Under what conditions can someone be charged with theft of services?

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Under what conditions can someone be charged with theft of services?

My daughter and I were living in a hotel room after losing our home, and my husband, who was staying elsewhere, was supposed to be paying for it. The room was registered in my name with my driver’s license on file. As we continued to fall on hard times, our balance at the hotel reached $12,000. The manager threatened several times to have me arrested for theft of services but eventually kicked me out and off the property instead (about a year ago). Also, at the time the balance was around $9K, my husband surrendered the title to his truck as collateral for future payment. We are still in possession of the vehicle and the manager is still in possession of the title. Can I still be charged with theft?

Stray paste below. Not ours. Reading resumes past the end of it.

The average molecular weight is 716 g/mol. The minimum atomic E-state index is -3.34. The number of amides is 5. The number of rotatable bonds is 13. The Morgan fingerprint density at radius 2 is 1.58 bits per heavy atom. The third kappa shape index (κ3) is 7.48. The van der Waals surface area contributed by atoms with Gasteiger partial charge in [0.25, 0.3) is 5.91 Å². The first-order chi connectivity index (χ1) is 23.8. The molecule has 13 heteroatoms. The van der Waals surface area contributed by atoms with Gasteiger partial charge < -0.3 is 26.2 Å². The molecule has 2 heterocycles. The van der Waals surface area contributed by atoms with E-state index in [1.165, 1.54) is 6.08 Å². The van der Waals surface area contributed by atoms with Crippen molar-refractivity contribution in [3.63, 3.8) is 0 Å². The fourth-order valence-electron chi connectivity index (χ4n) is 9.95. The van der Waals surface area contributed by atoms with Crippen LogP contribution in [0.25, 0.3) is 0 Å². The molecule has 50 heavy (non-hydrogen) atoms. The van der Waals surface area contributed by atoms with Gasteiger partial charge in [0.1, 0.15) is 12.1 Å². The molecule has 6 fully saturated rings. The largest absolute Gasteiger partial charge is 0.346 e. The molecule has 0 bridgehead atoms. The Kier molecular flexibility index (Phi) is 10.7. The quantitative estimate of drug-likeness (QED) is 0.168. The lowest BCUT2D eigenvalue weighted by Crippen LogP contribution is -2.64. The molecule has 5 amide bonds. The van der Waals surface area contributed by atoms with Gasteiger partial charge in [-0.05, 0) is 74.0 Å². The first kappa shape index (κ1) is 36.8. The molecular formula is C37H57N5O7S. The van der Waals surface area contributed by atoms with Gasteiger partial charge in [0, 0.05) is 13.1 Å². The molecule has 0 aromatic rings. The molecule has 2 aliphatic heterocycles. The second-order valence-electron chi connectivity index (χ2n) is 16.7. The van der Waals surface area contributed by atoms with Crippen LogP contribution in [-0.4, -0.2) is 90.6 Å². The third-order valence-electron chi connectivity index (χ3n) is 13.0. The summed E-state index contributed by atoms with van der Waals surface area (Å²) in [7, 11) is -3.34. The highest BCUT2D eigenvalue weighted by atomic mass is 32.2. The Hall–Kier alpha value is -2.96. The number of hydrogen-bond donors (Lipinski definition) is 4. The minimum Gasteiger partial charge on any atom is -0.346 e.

Asked on December 31, 2015 under Criminal Law, Texas

Answers:

SJZ, Member, New York Bar / FreeAdvice Contributing Attorney

Answered 5 years ago | Contributor

Criminal liability, as opposed to civil liability, is based on having a criminal intent: if you knew at the time that you were staying there that you would not pay (for any reason; including hard times) but, knowing that you would not pay, still took their services, then you would have had the requisite criminal intent and yes, that may well be theft of service and you could face criminal charges. You could also be sued for the money and, even if you can't pay it now, the judgment could be enforced against you for years to come, if you ever get into a better financial position.


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